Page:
The present study has several limitations. First, the population had few genital tract infections. The absence of subclinical endometritis in the study population and the low prevalence of other sexually transmitted infections, such as chlamydia, gonorrhea and trichomoniasis mean that it was not possible to determine the effect of these conditions on HIV-1 RNA genital shedding per se. Furthermore, the detection of plasma cells plus PMNs has been reported to be more specific for the diagnosis of endometritis [13]. We could not apply this diagnosis since no participant in the current study fulfilled the criteria. Second, causal relationships could not be determined because of the cross-sectional design. As such, we do not know if treatment for the PCE would affect genital HIV-1 load. Nevertheless, the finding that plasma cells found in the endometrium were independently associated with increased genital tract HIV-1 RNA shedding suggests the need to further explore the function of the upper genital tract in HIV-1 replication and shedding.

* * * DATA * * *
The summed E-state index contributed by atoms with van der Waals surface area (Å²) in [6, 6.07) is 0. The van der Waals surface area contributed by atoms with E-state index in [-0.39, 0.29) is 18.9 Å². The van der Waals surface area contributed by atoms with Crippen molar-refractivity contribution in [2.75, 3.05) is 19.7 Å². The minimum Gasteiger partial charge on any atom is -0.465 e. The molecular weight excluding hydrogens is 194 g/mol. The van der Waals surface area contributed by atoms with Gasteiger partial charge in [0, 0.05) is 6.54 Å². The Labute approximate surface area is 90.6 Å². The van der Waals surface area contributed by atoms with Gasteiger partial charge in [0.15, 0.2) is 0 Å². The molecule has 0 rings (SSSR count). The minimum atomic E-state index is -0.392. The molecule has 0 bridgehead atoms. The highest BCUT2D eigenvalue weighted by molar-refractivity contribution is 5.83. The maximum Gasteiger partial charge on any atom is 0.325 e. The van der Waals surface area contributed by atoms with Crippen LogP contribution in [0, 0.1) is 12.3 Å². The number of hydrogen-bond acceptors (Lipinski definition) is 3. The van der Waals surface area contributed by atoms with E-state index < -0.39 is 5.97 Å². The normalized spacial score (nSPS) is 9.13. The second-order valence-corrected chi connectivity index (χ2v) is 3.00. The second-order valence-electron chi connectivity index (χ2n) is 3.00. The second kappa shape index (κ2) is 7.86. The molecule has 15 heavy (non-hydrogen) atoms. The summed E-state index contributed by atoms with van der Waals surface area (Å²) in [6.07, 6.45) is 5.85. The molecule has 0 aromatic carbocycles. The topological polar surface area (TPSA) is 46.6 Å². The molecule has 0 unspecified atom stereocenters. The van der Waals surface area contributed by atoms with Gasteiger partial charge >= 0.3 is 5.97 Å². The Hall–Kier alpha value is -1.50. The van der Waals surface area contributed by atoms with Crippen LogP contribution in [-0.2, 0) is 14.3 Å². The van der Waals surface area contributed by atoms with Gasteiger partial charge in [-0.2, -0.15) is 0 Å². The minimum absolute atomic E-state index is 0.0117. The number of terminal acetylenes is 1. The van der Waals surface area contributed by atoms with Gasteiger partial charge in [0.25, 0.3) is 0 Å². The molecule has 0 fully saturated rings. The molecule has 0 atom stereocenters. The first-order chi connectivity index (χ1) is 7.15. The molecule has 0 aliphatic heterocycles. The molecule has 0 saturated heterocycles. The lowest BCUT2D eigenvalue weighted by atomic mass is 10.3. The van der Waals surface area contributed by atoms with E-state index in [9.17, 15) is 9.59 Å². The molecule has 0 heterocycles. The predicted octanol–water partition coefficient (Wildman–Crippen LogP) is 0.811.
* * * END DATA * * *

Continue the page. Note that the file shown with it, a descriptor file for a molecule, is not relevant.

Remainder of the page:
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The authors would like to thank the Director KEMRI Dr. D. Koech, the research team including Jesca Sande, Naomi Mwachari, Lucy Sanguli, Lawrence Thiongo, James Mwangi, Michael Kahara, Martin Matu, and the study participants.

Sponsorship: This study was funded by the National Institutes of Health Women's HIV Interdisciplinary Network (WHIN) at the University of Washington (HD40540). J.C. was a fellow supported by the National Institute of Child Health and Human Development grant (5T32HD40671).

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HIV-1; endometritis; cervicitis; bacterial vaginosis; shedding; infectivity; Kenya; pelvic inflammatory disease